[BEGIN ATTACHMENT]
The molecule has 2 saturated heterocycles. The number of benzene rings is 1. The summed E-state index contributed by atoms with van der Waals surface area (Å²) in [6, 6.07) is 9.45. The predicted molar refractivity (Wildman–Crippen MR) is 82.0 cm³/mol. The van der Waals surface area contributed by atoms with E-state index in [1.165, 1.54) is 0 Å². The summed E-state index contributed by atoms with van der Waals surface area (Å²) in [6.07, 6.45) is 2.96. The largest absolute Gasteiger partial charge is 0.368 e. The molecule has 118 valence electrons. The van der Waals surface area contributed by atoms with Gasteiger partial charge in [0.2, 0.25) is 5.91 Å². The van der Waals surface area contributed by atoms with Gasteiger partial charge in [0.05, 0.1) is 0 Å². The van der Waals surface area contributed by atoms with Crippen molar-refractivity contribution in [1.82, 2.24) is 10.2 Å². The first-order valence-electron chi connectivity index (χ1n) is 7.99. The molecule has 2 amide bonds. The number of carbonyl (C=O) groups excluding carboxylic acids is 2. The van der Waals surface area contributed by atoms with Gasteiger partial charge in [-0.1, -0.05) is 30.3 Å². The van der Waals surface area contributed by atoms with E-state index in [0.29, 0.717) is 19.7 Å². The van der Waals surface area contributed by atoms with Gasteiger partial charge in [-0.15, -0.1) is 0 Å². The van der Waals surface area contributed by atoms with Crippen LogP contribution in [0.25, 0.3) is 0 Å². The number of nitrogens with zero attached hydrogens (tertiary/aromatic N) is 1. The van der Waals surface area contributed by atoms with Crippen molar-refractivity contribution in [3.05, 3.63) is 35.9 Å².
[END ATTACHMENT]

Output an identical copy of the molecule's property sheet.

The molecule has 2 saturated heterocycles. The number of benzene rings is 1. The summed E-state index contributed by atoms with van der Waals surface area (Å²) in [6, 6.07) is 9.45. The predicted molar refractivity (Wildman–Crippen MR) is 82.0 cm³/mol. The van der Waals surface area contributed by atoms with E-state index in [1.165, 1.54) is 0 Å². The summed E-state index contributed by atoms with van der Waals surface area (Å²) in [6.07, 6.45) is 2.96. The largest absolute Gasteiger partial charge is 0.368 e. The molecule has 118 valence electrons. The van der Waals surface area contributed by atoms with Gasteiger partial charge in [0.2, 0.25) is 5.91 Å². The van der Waals surface area contributed by atoms with Gasteiger partial charge in [0.05, 0.1) is 0 Å². The van der Waals surface area contributed by atoms with Crippen molar-refractivity contribution in [1.82, 2.24) is 10.2 Å². The first-order valence-electron chi connectivity index (χ1n) is 7.99. The molecule has 2 amide bonds. The number of carbonyl (C=O) groups excluding carboxylic acids is 2. The van der Waals surface area contributed by atoms with Gasteiger partial charge in [-0.1, -0.05) is 30.3 Å². The van der Waals surface area contributed by atoms with E-state index in [0.29, 0.717) is 19.7 Å². The van der Waals surface area contributed by atoms with Gasteiger partial charge in [-0.15, -0.1) is 0 Å². The van der Waals surface area contributed by atoms with Crippen LogP contribution in [0.25, 0.3) is 0 Å². The number of nitrogens with zero attached hydrogens (tertiary/aromatic N) is 1. The van der Waals surface area contributed by atoms with Crippen molar-refractivity contribution in [3.05, 3.63) is 35.9 Å².